RC section 1033 requires a taxpayer (either an individual or a business) to make a timely election and a timely replacement to defer gain on property following an involuntary conversion—when property is completely or partially destroyed, for example, by fire or natural disaster. A gain often results when the taxpayer receives an insurance settlement for more than the property’s cost basis. Taxpayers may make elections after they have filed the tax return for the year in which they receive the insurance proceeds—subject to time constraints. Here are the rules CPAs can follow in helping clients and employers make these delayed elections.
In September 2001 the IRS released field service advice (FSA) 200147053, which examines the validity of delayed section 1033 elections. Taxpayers also face timing issues concerning replacement property when the election is not delayed or when the taxpayer revokes an election. Questions that CPAs will find answered here and in the exhibit on page 92, include the following: Which year’s return (gain year or replacement year) should a taxpayer amend? How does the statute of limitations apply to claims and replacements? Under what circumstances can a taxpayer extend the statute for claims or replacements? When do designations of replacement property become irrevocable?
An individual or business taxpayer elects a section 1033 deferral simply by omitting a gain from its return for the year it realizes that gain as a result of an involuntary conversion. This easy rule does not come without a cost. When electing section 1033 deferral (either by showing details on the return or by omitting them in a “deemed election”), all tax years in which the taxpayer realized a gain will remain open until three years after the individual or business notifies the IRS it has or has not replaced the property. Thus, a taxpayer making a section 1033 election has an indefinite statute of limitations.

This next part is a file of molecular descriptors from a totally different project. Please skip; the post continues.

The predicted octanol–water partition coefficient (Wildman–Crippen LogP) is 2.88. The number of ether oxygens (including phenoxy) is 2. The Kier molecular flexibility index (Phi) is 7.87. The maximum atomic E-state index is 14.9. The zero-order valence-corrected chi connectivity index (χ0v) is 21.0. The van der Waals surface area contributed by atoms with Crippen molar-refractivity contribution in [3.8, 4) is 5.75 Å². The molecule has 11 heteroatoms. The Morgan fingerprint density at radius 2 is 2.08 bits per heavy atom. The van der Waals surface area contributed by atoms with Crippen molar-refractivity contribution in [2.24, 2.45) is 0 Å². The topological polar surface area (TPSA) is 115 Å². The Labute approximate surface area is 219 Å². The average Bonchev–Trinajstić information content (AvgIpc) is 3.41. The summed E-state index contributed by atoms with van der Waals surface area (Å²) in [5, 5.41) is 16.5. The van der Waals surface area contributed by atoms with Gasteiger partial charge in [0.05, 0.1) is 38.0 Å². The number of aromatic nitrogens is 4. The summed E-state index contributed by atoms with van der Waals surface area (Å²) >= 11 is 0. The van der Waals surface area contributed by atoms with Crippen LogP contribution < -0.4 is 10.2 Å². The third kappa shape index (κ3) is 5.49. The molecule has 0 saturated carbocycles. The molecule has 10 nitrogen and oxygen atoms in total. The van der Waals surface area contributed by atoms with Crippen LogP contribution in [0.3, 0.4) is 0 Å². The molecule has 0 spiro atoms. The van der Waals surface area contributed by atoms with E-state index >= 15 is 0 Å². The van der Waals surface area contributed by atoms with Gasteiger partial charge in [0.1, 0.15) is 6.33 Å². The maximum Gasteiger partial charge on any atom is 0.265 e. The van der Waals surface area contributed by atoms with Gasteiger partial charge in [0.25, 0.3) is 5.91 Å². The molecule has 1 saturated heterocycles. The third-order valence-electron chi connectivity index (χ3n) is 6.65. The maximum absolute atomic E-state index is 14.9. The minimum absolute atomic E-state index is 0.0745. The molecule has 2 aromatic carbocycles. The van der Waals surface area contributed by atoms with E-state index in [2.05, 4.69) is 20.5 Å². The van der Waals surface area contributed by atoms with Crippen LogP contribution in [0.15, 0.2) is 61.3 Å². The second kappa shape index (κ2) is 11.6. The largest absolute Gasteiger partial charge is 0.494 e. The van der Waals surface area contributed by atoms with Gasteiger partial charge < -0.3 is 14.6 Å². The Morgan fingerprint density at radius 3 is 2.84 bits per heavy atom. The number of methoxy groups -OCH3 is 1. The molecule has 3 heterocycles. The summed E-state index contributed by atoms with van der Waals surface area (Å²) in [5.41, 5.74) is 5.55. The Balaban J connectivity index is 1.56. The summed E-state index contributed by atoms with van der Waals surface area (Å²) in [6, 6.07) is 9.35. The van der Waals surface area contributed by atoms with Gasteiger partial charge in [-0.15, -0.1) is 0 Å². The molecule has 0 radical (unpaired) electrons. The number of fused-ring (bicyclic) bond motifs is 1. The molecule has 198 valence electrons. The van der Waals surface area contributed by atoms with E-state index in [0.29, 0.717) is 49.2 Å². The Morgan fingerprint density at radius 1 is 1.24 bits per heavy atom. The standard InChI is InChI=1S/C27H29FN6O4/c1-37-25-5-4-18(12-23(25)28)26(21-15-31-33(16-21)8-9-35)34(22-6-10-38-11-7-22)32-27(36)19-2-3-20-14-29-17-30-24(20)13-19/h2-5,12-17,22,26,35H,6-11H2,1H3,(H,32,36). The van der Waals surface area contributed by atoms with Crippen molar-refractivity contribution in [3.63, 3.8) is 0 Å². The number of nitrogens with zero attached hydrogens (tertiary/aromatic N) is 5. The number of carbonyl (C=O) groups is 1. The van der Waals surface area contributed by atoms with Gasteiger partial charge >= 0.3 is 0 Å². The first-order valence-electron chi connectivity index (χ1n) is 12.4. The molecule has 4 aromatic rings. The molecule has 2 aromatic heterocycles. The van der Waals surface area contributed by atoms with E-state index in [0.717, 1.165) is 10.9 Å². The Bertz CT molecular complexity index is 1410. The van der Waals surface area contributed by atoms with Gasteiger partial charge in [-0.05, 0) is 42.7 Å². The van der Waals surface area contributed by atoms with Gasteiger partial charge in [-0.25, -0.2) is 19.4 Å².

If a taxpayer designates qualified replacement property on a return within the required period and purchases the property at the anticipated price within two years of the end of the gain year (three years—if section 1033(g) applies), a valid election is complete. If the purchase price is lower than anticipated, resulting in additional gain, taxpayers should report this income by amending the gain(election)-year return. Taxpayers aren’t required to designate replacement property on the election-year return as long as they do so on the replacement-year return and acquire the property within the statutory time constraints. If the taxpayer does not purchase qualifying replacement property within the required two- or three-year window, it must amend the gain-year return to report the gain.